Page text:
Needless to say, I take offense at that last definition and as such I am going to suggest that Theory Of Mind is at best a weak concept, and at worst, fundamentally flawed as a description of what "ails the autistic mind".

I must start with some obvious ideas. First, and foremost, we must recognize that, regardless of the actual brain mechanisms that allow a mind to exist, what happens in the mind is representational. There is no dog in your head. But that word, as soon as its image passed through your eyes and into your brain, invoked a representation of “dogness”. There are no rocks in your brain – but within the mass of brain cells, there is a representation of such a thing effective enough that you will duck your head if you see “a rock” flying towards you. This notion of representation is crucial for this is how we make our way through reality. Our perceptions and processing combine to form functional representations of the world around us.

Another crucial idea is that we heavily filter the information flowing into our brains. This is well documented experimentally, and it makes sense when you consider the amount of information in our environment. We are awash in sensory input. Sight, sound, touch, smell ... a constant barrage of data that we must ruthlessly edit down to manageable chunks that we can assimilate and utilize. From this it follows that the representations we create in our mind are built on partial information. The representation is at its very best, an abbreviated form of the thing it represents.

A third crucial point is how these representations become “real”. By this, I mean that a representation constructed from sensory input is an actual referent to something real that exists outside the mind. Again without delving into the actual mechanisms, the mind maintains a feed back loop between sensory input and its representations. When sensory input conflicts with a representation, the mind adjusts the model. As the model is adjusted, the representation becomes increasingly functional.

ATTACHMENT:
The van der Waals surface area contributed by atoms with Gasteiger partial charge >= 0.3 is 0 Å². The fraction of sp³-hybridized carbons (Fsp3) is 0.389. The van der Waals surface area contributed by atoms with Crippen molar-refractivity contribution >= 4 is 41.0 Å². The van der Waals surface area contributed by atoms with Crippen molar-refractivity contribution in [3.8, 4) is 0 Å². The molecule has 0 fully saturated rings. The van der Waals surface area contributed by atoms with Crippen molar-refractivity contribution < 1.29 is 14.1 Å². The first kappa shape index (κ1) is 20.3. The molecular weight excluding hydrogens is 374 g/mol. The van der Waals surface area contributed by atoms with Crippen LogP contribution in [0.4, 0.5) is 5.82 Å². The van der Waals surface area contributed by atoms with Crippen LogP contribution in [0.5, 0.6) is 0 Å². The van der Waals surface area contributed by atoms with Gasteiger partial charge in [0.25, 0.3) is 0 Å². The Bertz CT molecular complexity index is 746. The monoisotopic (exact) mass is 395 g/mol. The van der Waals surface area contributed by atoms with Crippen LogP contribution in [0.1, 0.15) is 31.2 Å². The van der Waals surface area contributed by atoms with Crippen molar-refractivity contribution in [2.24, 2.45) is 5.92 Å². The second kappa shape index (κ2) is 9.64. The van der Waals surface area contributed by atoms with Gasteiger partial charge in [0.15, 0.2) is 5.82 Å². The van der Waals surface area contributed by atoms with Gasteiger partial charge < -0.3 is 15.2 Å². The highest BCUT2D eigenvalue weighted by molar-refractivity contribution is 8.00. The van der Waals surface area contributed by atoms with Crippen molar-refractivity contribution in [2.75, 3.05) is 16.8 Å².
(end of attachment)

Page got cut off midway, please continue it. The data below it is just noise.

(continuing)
What Theory of Mind attempts to explain is how one person's mind represents the mind of another and how functional is the representation. What I hope to illustrate is that discussing representations of another's mind is much more straight forward than discussing the how functional that representation actually is. The creation of that representation is simply the aforementioned cognitive feedback loop between sensory input and output. The functional utility of that representation is a much more complex question because it is heavily bound to culture and context. It is this cultural and contextual component of contemporary Theory Of Mind conceptualizations that fatally weakens the idea.